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Do we have

$f:(E,\tau)\to(F,\sigma)$ continuous if and only if $\forall A\subset E, f(\overline{A})= \overline{f(A)}$

or just: $f:(E,\tau)\to(F,\sigma)$ continuous if and only if $$\forall A\subset E, f(\overline{A})\subset \overline{f(A)}$$

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marked as duplicate by Henno Brandsma general-topology May 13 '18 at 20:48

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The later. For instance, take $f\colon\mathbb{R}\longrightarrow\mathbb R$ defined by $f(x)=\frac1{1+x^2}$ and $A=\mathbb R$. Then$$f\left(\overline A\right)=f(\mathbb{R})=(0,1],$$whereas $\overline{f(A)}=[0,1]$.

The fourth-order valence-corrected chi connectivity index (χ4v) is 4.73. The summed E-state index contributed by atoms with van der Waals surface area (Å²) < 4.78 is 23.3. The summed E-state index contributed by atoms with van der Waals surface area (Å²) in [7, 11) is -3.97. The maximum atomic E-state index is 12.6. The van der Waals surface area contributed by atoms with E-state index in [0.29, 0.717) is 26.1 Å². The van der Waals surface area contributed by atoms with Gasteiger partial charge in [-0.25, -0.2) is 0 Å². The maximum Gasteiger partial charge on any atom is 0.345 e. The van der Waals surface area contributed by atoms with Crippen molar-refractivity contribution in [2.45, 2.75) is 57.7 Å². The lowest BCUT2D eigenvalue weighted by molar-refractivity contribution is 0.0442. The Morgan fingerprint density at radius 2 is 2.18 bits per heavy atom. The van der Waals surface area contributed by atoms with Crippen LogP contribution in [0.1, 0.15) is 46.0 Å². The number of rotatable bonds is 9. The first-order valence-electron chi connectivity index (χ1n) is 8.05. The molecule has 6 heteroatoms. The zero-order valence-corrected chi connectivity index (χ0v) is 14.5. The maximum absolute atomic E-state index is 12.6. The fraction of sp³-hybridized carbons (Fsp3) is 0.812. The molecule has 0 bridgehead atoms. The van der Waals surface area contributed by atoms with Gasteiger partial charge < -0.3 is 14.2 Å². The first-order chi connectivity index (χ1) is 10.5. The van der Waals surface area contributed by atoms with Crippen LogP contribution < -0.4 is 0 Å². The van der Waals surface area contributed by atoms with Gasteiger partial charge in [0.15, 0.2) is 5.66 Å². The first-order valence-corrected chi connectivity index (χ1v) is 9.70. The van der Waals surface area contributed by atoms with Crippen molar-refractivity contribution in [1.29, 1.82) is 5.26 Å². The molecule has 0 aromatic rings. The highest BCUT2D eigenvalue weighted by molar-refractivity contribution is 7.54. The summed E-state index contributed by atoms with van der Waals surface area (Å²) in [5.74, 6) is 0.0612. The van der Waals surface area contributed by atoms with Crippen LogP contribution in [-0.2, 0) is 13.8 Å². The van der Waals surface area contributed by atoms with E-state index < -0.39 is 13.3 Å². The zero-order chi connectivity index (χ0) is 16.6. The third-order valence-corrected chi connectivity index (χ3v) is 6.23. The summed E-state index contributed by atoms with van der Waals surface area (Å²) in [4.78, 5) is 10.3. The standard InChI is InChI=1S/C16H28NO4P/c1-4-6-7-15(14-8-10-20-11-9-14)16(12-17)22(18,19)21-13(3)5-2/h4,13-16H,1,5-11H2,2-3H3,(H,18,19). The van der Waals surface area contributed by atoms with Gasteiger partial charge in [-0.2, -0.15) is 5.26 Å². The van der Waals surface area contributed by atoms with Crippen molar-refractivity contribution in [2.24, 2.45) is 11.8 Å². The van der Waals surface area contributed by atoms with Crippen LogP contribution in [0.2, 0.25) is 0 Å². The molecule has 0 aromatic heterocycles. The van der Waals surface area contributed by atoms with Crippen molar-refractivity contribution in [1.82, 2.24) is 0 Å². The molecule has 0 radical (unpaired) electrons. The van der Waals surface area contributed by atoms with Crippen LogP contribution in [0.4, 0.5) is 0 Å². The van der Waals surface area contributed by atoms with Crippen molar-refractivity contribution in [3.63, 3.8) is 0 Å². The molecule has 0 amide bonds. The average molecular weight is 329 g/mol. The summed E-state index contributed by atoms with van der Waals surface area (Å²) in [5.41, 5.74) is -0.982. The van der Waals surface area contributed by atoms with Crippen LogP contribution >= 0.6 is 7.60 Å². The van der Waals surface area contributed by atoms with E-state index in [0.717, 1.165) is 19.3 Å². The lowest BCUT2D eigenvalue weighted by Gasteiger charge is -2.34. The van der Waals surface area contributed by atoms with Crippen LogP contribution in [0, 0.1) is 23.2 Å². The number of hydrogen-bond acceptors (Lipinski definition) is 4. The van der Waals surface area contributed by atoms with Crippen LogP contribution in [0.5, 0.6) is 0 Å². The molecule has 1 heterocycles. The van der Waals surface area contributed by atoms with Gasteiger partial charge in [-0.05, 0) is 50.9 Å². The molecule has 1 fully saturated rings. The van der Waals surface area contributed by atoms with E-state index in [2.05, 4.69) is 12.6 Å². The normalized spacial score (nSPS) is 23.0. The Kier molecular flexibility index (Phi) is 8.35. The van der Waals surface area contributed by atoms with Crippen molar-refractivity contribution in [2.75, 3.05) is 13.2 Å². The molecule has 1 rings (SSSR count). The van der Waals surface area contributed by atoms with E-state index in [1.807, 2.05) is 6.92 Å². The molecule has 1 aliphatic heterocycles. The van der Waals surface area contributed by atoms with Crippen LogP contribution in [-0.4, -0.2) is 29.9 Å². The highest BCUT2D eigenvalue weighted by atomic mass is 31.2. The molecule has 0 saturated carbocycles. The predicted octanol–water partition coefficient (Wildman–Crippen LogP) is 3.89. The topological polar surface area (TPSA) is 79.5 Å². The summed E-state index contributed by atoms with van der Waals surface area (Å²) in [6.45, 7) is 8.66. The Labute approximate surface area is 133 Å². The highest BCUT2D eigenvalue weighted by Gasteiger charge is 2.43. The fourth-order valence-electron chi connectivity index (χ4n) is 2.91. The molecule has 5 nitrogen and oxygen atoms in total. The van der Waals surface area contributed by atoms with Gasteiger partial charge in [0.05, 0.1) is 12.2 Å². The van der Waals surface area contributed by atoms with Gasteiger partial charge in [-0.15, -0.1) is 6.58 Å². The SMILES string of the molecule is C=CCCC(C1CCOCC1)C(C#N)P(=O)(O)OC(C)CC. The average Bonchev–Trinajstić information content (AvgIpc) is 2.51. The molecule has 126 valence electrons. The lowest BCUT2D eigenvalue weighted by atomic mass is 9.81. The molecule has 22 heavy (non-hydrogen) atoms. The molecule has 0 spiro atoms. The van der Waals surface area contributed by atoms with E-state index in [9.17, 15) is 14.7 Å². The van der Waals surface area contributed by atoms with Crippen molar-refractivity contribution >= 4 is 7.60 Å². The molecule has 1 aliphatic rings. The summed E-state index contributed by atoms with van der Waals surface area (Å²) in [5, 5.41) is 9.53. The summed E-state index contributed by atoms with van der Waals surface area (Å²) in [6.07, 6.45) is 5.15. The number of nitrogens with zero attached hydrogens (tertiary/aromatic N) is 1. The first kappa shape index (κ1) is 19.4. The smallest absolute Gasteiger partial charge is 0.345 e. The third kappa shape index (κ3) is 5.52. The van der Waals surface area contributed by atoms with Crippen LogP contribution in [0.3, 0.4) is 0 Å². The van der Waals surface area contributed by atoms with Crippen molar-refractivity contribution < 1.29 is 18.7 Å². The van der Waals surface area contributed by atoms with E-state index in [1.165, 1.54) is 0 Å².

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  • $\begingroup$ And if $f$ is an homeomorphisem then we have the first one ? $\endgroup$ – Poline Sandra May 13 '18 at 18:21
  • $\begingroup$ @PolineSandra Of course. $\endgroup$ – José Carlos Santos May 13 '18 at 18:28
  • $\begingroup$ please why ? @José $\endgroup$ – Poline Sandra May 13 '18 at 18:39
  • $\begingroup$ @PolineSandra Because if $y\in\overline{f(A)}$, then $y=f(x)$ for some $x\in E$ (since $f$ is onto). If $x\notin\overline A$, then there is an open subset $O$ of $E$ such that $O\cap A=\emptyset$. Then $y=f(x)\in f(O)$ and $f(O)$ is an open set (since $f$ is a homeomorphism) which doesn't intersect $f(A)$ (since $f$ s injective). But then $y\notin\overline{f(A)}$, which is absurd. $\endgroup$ – José Carlos Santos May 13 '18 at 18:47

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